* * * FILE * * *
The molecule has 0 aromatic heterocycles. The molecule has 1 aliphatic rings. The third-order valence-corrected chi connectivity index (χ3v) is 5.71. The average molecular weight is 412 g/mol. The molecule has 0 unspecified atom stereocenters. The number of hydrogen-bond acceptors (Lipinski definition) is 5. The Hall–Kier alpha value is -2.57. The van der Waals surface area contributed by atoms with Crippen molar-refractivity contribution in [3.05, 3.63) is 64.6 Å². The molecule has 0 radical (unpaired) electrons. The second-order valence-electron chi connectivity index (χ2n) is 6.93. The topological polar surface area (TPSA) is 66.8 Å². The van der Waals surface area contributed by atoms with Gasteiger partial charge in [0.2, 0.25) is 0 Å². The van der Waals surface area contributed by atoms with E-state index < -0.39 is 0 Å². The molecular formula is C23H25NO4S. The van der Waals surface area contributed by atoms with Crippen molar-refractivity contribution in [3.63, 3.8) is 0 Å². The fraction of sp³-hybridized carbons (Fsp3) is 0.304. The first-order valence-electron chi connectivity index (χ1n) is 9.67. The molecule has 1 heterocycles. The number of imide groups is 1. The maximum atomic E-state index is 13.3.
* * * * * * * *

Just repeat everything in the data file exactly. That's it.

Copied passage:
The molecule has 0 aromatic heterocycles. The molecule has 1 aliphatic rings. The third-order valence-corrected chi connectivity index (χ3v) is 5.71. The average molecular weight is 412 g/mol. The molecule has 0 unspecified atom stereocenters. The number of hydrogen-bond acceptors (Lipinski definition) is 5. The Hall–Kier alpha value is -2.57. The van der Waals surface area contributed by atoms with Crippen molar-refractivity contribution in [3.05, 3.63) is 64.6 Å². The molecule has 0 radical (unpaired) electrons. The second-order valence-electron chi connectivity index (χ2n) is 6.93. The topological polar surface area (TPSA) is 66.8 Å². The van der Waals surface area contributed by atoms with Gasteiger partial charge in [0.2, 0.25) is 0 Å². The van der Waals surface area contributed by atoms with E-state index < -0.39 is 0 Å². The molecular formula is C23H25NO4S. The van der Waals surface area contributed by atoms with Crippen molar-refractivity contribution in [3.63, 3.8) is 0 Å². The fraction of sp³-hybridized carbons (Fsp3) is 0.304. The first-order valence-electron chi connectivity index (χ1n) is 9.67. The molecule has 1 heterocycles. The number of imide groups is 1. The maximum atomic E-state index is 13.3.